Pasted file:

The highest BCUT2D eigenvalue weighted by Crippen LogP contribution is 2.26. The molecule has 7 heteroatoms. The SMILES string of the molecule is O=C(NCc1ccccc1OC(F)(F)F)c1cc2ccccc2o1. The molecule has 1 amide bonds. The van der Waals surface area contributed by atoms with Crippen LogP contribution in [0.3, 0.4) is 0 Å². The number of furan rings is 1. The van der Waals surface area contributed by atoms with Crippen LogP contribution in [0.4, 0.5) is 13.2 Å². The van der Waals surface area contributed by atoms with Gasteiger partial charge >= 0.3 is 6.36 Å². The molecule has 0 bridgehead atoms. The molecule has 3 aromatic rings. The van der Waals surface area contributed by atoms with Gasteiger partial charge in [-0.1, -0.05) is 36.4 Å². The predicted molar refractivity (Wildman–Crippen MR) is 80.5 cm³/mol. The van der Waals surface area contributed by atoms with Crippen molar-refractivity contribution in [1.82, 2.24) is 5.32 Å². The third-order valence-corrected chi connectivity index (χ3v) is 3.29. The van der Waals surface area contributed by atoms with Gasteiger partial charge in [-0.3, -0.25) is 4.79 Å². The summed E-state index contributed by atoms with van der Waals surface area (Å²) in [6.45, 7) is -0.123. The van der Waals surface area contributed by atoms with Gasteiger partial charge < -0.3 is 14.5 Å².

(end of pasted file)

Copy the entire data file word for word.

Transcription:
The highest BCUT2D eigenvalue weighted by Crippen LogP contribution is 2.26. The molecule has 7 heteroatoms. The SMILES string of the molecule is O=C(NCc1ccccc1OC(F)(F)F)c1cc2ccccc2o1. The molecule has 1 amide bonds. The van der Waals surface area contributed by atoms with Crippen LogP contribution in [0.3, 0.4) is 0 Å². The number of furan rings is 1. The van der Waals surface area contributed by atoms with Crippen LogP contribution in [0.4, 0.5) is 13.2 Å². The van der Waals surface area contributed by atoms with Gasteiger partial charge >= 0.3 is 6.36 Å². The molecule has 0 bridgehead atoms. The molecule has 3 aromatic rings. The van der Waals surface area contributed by atoms with Gasteiger partial charge in [-0.1, -0.05) is 36.4 Å². The predicted molar refractivity (Wildman–Crippen MR) is 80.5 cm³/mol. The van der Waals surface area contributed by atoms with Crippen molar-refractivity contribution in [1.82, 2.24) is 5.32 Å². The third-order valence-corrected chi connectivity index (χ3v) is 3.29. The van der Waals surface area contributed by atoms with Gasteiger partial charge in [-0.3, -0.25) is 4.79 Å². The summed E-state index contributed by atoms with van der Waals surface area (Å²) in [6.45, 7) is -0.123. The van der Waals surface area contributed by atoms with Gasteiger partial charge < -0.3 is 14.5 Å².